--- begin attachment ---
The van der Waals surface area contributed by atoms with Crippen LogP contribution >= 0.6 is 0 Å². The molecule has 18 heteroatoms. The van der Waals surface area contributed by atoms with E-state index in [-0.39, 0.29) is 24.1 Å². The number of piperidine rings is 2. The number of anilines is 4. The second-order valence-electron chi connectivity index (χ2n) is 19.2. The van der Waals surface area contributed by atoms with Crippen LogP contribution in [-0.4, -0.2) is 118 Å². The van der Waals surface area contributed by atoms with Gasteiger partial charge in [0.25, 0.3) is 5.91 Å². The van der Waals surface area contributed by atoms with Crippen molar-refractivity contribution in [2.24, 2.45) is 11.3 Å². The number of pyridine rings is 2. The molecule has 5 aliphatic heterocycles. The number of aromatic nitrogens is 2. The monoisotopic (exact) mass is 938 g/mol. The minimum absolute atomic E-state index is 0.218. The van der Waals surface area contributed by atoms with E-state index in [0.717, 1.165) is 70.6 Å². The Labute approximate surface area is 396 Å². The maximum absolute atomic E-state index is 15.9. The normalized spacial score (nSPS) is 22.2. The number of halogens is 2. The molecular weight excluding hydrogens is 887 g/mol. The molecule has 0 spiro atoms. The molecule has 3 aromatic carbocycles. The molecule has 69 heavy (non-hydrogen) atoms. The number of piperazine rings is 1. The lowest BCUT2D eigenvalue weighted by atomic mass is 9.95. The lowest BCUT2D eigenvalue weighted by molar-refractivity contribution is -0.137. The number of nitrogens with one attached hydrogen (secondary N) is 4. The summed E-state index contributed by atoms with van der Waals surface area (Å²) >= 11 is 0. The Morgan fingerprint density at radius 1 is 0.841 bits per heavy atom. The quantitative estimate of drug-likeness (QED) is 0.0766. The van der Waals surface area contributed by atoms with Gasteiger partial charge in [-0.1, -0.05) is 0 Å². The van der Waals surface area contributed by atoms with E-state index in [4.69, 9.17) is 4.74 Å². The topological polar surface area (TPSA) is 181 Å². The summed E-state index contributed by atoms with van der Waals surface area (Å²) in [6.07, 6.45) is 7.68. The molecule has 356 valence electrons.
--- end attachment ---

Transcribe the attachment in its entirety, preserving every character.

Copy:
The van der Waals surface area contributed by atoms with Crippen LogP contribution >= 0.6 is 0 Å². The molecule has 18 heteroatoms. The van der Waals surface area contributed by atoms with E-state index in [-0.39, 0.29) is 24.1 Å². The number of piperidine rings is 2. The number of anilines is 4. The second-order valence-electron chi connectivity index (χ2n) is 19.2. The van der Waals surface area contributed by atoms with Crippen LogP contribution in [-0.4, -0.2) is 118 Å². The van der Waals surface area contributed by atoms with Gasteiger partial charge in [0.25, 0.3) is 5.91 Å². The van der Waals surface area contributed by atoms with Crippen molar-refractivity contribution in [2.24, 2.45) is 11.3 Å². The number of pyridine rings is 2. The molecule has 5 aliphatic heterocycles. The number of aromatic nitrogens is 2. The monoisotopic (exact) mass is 938 g/mol. The minimum absolute atomic E-state index is 0.218. The van der Waals surface area contributed by atoms with E-state index in [0.717, 1.165) is 70.6 Å². The Labute approximate surface area is 396 Å². The maximum absolute atomic E-state index is 15.9. The normalized spacial score (nSPS) is 22.2. The number of halogens is 2. The molecular weight excluding hydrogens is 887 g/mol. The molecule has 0 spiro atoms. The molecule has 3 aromatic carbocycles. The molecule has 69 heavy (non-hydrogen) atoms. The number of piperazine rings is 1. The lowest BCUT2D eigenvalue weighted by atomic mass is 9.95. The lowest BCUT2D eigenvalue weighted by molar-refractivity contribution is -0.137. The number of nitrogens with one attached hydrogen (secondary N) is 4. The summed E-state index contributed by atoms with van der Waals surface area (Å²) >= 11 is 0. The Morgan fingerprint density at radius 1 is 0.841 bits per heavy atom. The quantitative estimate of drug-likeness (QED) is 0.0766. The van der Waals surface area contributed by atoms with Gasteiger partial charge in [-0.1, -0.05) is 0 Å². The van der Waals surface area contributed by atoms with E-state index in [4.69, 9.17) is 4.74 Å². The topological polar surface area (TPSA) is 181 Å². The summed E-state index contributed by atoms with van der Waals surface area (Å²) in [6.07, 6.45) is 7.68. The molecule has 356 valence electrons.